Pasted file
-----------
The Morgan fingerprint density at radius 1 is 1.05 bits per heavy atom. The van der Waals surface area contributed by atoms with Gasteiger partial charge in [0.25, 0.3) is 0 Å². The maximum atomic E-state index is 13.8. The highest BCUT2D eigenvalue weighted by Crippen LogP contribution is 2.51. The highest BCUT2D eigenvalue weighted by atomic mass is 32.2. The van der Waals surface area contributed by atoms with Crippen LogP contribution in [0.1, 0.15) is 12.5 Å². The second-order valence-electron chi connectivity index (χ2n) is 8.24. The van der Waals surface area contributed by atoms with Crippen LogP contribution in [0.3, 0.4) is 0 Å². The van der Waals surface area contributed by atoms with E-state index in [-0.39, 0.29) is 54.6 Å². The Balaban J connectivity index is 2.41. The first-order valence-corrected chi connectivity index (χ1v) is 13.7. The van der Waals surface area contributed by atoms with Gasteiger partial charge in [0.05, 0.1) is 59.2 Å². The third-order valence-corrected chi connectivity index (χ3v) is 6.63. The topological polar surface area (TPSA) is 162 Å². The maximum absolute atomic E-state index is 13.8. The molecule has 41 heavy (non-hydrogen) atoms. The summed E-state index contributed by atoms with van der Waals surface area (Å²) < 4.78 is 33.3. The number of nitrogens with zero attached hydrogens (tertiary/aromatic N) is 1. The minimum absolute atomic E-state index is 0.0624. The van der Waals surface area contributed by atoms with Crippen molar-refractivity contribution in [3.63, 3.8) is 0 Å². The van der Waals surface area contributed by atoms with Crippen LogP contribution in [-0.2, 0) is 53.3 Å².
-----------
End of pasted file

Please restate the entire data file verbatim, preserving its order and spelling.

The Morgan fingerprint density at radius 1 is 1.05 bits per heavy atom. The van der Waals surface area contributed by atoms with Gasteiger partial charge in [0.25, 0.3) is 0 Å². The maximum atomic E-state index is 13.8. The highest BCUT2D eigenvalue weighted by Crippen LogP contribution is 2.51. The highest BCUT2D eigenvalue weighted by atomic mass is 32.2. The van der Waals surface area contributed by atoms with Crippen LogP contribution in [0.1, 0.15) is 12.5 Å². The second-order valence-electron chi connectivity index (χ2n) is 8.24. The van der Waals surface area contributed by atoms with Crippen LogP contribution in [0.3, 0.4) is 0 Å². The van der Waals surface area contributed by atoms with E-state index in [-0.39, 0.29) is 54.6 Å². The Balaban J connectivity index is 2.41. The first-order valence-corrected chi connectivity index (χ1v) is 13.7. The van der Waals surface area contributed by atoms with Gasteiger partial charge in [0.05, 0.1) is 59.2 Å². The third-order valence-corrected chi connectivity index (χ3v) is 6.63. The topological polar surface area (TPSA) is 162 Å². The maximum absolute atomic E-state index is 13.8. The molecule has 41 heavy (non-hydrogen) atoms. The summed E-state index contributed by atoms with van der Waals surface area (Å²) < 4.78 is 33.3. The number of nitrogens with zero attached hydrogens (tertiary/aromatic N) is 1. The minimum absolute atomic E-state index is 0.0624. The van der Waals surface area contributed by atoms with Crippen molar-refractivity contribution in [3.63, 3.8) is 0 Å². The van der Waals surface area contributed by atoms with Crippen LogP contribution in [-0.2, 0) is 53.3 Å².